If the theory is correct, the rate of autism among black children would be higher than that among white children due to maternal vitamin D deficiency and fetal insufficiency that would influence brain development.

This is exactly the case; children of mothers who have emigrated from Uganda to Sweden, for example, have an autism rate of 15%, which is 200 times that of the general population.[12]

Far less sunlight is available in Sweden than Uganda, and the season available for vitamin D production is much shorter in Sweden.

This puts the Ugandan women at a severe disadvantage in producing enough vitamin D for the developing fetus.

There is a close correlation between latitude and autism among countries; the higher the latitude, the higher the rate of autism.[13]

High-latitude countries have higher rates of vitamin D deficiency due to a shorter season in which UVB is available to stimulate its production in the skin.

The same relationship of latitude to autism exists within the states of the USA, with northern states having higher rates of autism.[14] [15]

In winter, when vitamin D production is low, birth rates of autistic children peak.[16]

Rickets and autism show similar urban/rural distribution rates.

Rickets is an accepted vitamin D-deficiency disease, and urban children have significantly higher rates of both diseases.[17]

Pregnant rural women and their children tend to be outside in the sunshine more their urban counterparts, and in urban settings, more air pollution blocks out UVB light, the wave length that stimulates vitamin D production; poor air quality is directly correlated with autism[18] and with profoundly lower serum levels of vitamin D.[19]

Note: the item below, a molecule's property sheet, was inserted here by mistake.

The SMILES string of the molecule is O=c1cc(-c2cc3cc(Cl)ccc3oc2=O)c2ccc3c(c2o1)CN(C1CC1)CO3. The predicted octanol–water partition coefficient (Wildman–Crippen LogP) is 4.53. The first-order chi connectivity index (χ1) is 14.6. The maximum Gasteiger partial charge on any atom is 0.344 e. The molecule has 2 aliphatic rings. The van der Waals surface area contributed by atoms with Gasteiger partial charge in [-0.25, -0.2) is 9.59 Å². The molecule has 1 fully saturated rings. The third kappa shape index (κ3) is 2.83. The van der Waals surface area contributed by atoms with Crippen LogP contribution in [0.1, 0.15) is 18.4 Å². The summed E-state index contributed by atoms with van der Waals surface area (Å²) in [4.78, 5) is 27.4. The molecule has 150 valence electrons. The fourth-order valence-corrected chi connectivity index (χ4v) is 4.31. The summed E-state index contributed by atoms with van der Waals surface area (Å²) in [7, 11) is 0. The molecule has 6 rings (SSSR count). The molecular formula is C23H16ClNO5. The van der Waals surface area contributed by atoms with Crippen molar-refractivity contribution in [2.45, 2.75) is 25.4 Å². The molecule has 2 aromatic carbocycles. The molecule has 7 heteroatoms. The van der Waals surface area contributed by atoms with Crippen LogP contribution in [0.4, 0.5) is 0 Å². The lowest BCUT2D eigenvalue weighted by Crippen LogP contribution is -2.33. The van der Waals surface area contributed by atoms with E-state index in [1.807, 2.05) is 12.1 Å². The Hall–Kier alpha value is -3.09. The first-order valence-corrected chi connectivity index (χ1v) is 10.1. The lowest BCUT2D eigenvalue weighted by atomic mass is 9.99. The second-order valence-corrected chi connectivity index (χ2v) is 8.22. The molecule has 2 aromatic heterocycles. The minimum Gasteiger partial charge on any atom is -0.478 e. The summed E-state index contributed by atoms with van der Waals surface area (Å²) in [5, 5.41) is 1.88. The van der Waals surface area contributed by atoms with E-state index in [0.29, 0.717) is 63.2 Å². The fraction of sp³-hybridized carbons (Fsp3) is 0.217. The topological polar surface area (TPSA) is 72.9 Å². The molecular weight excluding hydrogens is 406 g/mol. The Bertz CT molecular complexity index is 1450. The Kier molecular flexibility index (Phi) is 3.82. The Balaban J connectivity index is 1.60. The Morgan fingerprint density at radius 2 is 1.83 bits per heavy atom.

It is also interesting to note that the Amish of Pennsylvania mostly rural farmers have extremely low rates of autism.[20]
According to Dr. Heng Wang, who treats Amish people in rural Ohio, their rate of autism is 1 in 1,500, compared to 1 in 166 nationally.[21]

Finally, where precipitation rates are high, rates of autism are also high,[22] [23] suggesting a link with sunlight deprivation. Cloudy, rainy weather blocks the UVB light necessary to produce vitamin D.

The argument that autism is a vitamin D-deficiency disorder is compelling, but until the theory is proven, it would certainly be prudent to assure that pregnant women and young children maintain optimal levels of vitamin D.
There is no downside, and the potential to halt an unnecessary disease that is devastating to youngsters, their parents and society.

[1] Autism Society of America web site, accessed January 29, 2008
[2] Ganz, M. The lifetime distribution of the incremental societal costs of autism. Arch Pediatr Adolesc Med 2007;161:343-39.
[3] Cannell, J. Autism and vitamin D. Med hypothesis Oct 24, 2007. Epub ahead of print